Engagement inaction in action

Ian Clarke

Article author

Reading time: 5 min

Last updated: July 19th, 2022

Engagement inaction in action

Consider for a moment this English construction company, made up entirely of white cis-men. Of course it neither requires nor has the expertise to setup a working group dedicated to encouraging female or non-white engagement. And in any event, it’s always performed well financially with a loyal customer base that values it.

Diversity and the build environment

Growing up in 90's Pimlico, my only experience of construction - then an industry with an acute skills and capacity problem - was ubiquitously white men wolf-whistling at mum as we walked past. But in 2004, 10 Eastern European countries joined the EU, opening the doors for high skilled, lower paid workers to enter the fray, adding much needed capacity, skills, competition and different approaches to construction excellence. Since then, gender and race inclusion have transformed this industry into an economic powerhouse, whose capacity growth outstrips population growth by 25.6% (change in Construction Output Index 1997-2021 versus change in UK population, Source: Statista, ONS).

Today's tools and techniques mean any physical work within this critical industry is well within capability of most men and women in equal proportions. Just as clearly, race plays no part in shaping or mishaping a quality structure. And yet, both women and non-white ethnicities still face -70% under-representation because of the inherent biases born through narrowed perspectives of the predominantly white men who design construction projects and sites without their needs in mind.

We see ineffective Diversity, Equity and Inclusion strategies everywhere

Corporates (and occasionally DE&I consultancies) talk-the-talk on diversity and representation. It's fashionable and customers like to see it. But if we peer beneath the Performative Allyship, we glimpse true identities. The primary reason oppression continues to blight our firms with illegitimacy and lack of meritocracy that fuel corruption and poor performance is that firms remain resolute in punishing anyone who falls victim and those who advocate for them (whistleblowers). Until this ubiquitously incorrect behaviour changes, there can be no resolution to the clear legal and reputational risks plus significant financial disadvantages borne from the status quo. For example:

  • Today, those who Speak Up about unethical practices at work are almost always punished rather than rewarded. Studies show 75% of whistleblowers face retaliation both at work and long beyond 61% of them lose their jobs, causing up to 10% to attempt suicide (Sinzdak 2008 ; Golshan, 2017).

  • This 'blame the victim' culture goes well beyond Speak Up systems too. For example, women's networks and gender advocacy are dominated by women making a compelling case for change. All too often, we leave it to those without privilege to campaign for more privilege. But without outgroup advocacy (allyship) from white people, the US Civil Rights Act would never have become a reality. And for the same reason, women cannot #breakthebias alone. A recent BCG study showed that when men come along for the ride, progress on gender inclusion is three times more likely.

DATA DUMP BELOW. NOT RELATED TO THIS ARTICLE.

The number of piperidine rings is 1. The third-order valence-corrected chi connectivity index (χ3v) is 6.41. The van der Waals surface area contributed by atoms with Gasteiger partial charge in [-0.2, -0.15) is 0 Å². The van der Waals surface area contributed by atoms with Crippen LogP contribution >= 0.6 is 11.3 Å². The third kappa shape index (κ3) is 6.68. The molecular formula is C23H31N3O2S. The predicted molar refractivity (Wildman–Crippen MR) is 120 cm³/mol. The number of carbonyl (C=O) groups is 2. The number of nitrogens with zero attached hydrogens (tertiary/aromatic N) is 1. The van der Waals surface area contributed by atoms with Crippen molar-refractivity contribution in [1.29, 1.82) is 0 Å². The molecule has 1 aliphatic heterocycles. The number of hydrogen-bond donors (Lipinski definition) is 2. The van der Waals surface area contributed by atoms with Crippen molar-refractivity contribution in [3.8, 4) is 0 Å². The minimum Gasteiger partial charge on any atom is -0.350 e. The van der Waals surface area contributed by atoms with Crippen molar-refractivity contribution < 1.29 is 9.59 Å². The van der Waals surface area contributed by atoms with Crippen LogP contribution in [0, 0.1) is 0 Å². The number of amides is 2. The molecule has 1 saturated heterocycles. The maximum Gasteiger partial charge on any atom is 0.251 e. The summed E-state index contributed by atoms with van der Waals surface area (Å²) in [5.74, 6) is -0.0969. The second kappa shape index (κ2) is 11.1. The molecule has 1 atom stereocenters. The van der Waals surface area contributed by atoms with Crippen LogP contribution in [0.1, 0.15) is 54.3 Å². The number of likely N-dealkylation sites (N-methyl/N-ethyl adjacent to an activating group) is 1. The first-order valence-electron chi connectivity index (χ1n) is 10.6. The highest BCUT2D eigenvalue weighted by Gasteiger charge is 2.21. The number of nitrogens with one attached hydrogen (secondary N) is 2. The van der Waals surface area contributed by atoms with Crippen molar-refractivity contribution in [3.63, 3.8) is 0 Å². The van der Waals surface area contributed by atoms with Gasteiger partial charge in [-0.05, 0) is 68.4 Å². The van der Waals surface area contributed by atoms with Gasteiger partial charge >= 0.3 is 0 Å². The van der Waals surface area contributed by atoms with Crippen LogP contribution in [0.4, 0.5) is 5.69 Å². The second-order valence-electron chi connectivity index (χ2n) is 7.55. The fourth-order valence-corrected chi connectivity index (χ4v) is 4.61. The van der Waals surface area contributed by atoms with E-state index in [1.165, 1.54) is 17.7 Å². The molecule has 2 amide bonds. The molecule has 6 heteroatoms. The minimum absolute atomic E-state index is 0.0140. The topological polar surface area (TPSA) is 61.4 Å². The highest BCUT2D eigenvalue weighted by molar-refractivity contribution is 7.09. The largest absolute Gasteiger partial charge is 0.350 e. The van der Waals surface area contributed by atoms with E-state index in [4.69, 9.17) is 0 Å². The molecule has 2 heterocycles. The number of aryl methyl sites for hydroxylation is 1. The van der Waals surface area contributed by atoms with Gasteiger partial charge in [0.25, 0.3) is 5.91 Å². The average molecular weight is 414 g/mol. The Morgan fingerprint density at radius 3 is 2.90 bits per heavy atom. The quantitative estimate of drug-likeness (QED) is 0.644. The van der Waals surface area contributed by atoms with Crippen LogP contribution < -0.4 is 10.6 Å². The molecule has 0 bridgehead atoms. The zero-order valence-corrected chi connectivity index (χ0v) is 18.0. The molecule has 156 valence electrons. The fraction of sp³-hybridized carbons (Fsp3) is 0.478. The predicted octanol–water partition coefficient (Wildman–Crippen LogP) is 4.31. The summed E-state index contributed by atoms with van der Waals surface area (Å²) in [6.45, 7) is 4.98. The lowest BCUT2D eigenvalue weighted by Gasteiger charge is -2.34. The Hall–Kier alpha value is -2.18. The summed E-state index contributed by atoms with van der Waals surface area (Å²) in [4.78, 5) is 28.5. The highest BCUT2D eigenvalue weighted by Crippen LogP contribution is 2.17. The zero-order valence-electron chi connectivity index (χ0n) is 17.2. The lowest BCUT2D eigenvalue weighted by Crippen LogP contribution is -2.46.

Marginalised people today are the most over-coached and under-sponsored groups in big business. Whilst leadership training and ERG membership are both best practices for anyone with leadership aspirations, our advice here for boosting representation would be to focus primarily on educating those at your firm with privilege on the very real and unfair challenges facing those without it.

Assessing the mounting costs of exclusion

Given its employees are visibly homogenous – universally exhibiting multiple irrelevant extrinsic characteristics that have no bearing on their ability - chances are it won’t feel like the most welcoming place for any new joiners with gender or ethnicity diversity.

And since almost two-thirds of people in England aren’t white cis-men but still require dwellings and workspaces, we can begin to assess the true cost of lost potential for our merchant client from its exclusionary values:

  • Unique ideas and skills from their lifetime of different perspectives.

  • Marketability and referral power over projects or job roles within their community.

  • The legal risk mitigation that comes with being visibly and genuinely inclusive.

Exclusion and disengagement are ultimately self-perpetuating until we actually do something about them. Unwittingly, this business is failing to thrive because it doesn’t value difference.

Lucrative, meaningful change is coming. Don't get stuck in the past. Contact us to get started.

Wherever you are on your culture transformation journey, there's no need to go it alone. Our diverse, judgment-free team of consultants help you every step of the way, from our complimentary on-demand DEI-Phone-A-Friend service, to DEI Audits and Roadmapping, to embedded Project Transformation Managers. We help you change safely, meaningfully, profitably and confidently. Our success is to ensure your success.

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